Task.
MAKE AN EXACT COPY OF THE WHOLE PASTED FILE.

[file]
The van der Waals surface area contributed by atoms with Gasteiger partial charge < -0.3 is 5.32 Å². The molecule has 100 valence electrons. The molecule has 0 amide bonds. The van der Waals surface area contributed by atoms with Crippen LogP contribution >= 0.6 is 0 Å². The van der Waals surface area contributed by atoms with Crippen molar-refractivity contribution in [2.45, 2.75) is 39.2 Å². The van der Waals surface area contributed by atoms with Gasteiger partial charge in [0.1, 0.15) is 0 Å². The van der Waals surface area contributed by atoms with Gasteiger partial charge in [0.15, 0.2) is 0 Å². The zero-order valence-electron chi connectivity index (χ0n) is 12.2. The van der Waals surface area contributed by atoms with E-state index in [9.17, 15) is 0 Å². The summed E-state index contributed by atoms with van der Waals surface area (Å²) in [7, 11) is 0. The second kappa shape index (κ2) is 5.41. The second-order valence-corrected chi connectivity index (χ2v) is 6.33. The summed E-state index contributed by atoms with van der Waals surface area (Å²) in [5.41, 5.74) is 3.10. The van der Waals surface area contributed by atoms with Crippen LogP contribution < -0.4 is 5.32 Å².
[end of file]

The van der Waals surface area contributed by atoms with Gasteiger partial charge < -0.3 is 5.32 Å². The molecule has 100 valence electrons. The molecule has 0 amide bonds. The van der Waals surface area contributed by atoms with Crippen LogP contribution >= 0.6 is 0 Å². The van der Waals surface area contributed by atoms with Crippen molar-refractivity contribution in [2.45, 2.75) is 39.2 Å². The van der Waals surface area contributed by atoms with Gasteiger partial charge in [0.1, 0.15) is 0 Å². The van der Waals surface area contributed by atoms with Gasteiger partial charge in [0.15, 0.2) is 0 Å². The zero-order valence-electron chi connectivity index (χ0n) is 12.2. The van der Waals surface area contributed by atoms with E-state index in [9.17, 15) is 0 Å². The summed E-state index contributed by atoms with van der Waals surface area (Å²) in [7, 11) is 0. The second kappa shape index (κ2) is 5.41. The second-order valence-corrected chi connectivity index (χ2v) is 6.33. The summed E-state index contributed by atoms with van der Waals surface area (Å²) in [5.41, 5.74) is 3.10. The van der Waals surface area contributed by atoms with Crippen LogP contribution < -0.4 is 5.32 Å².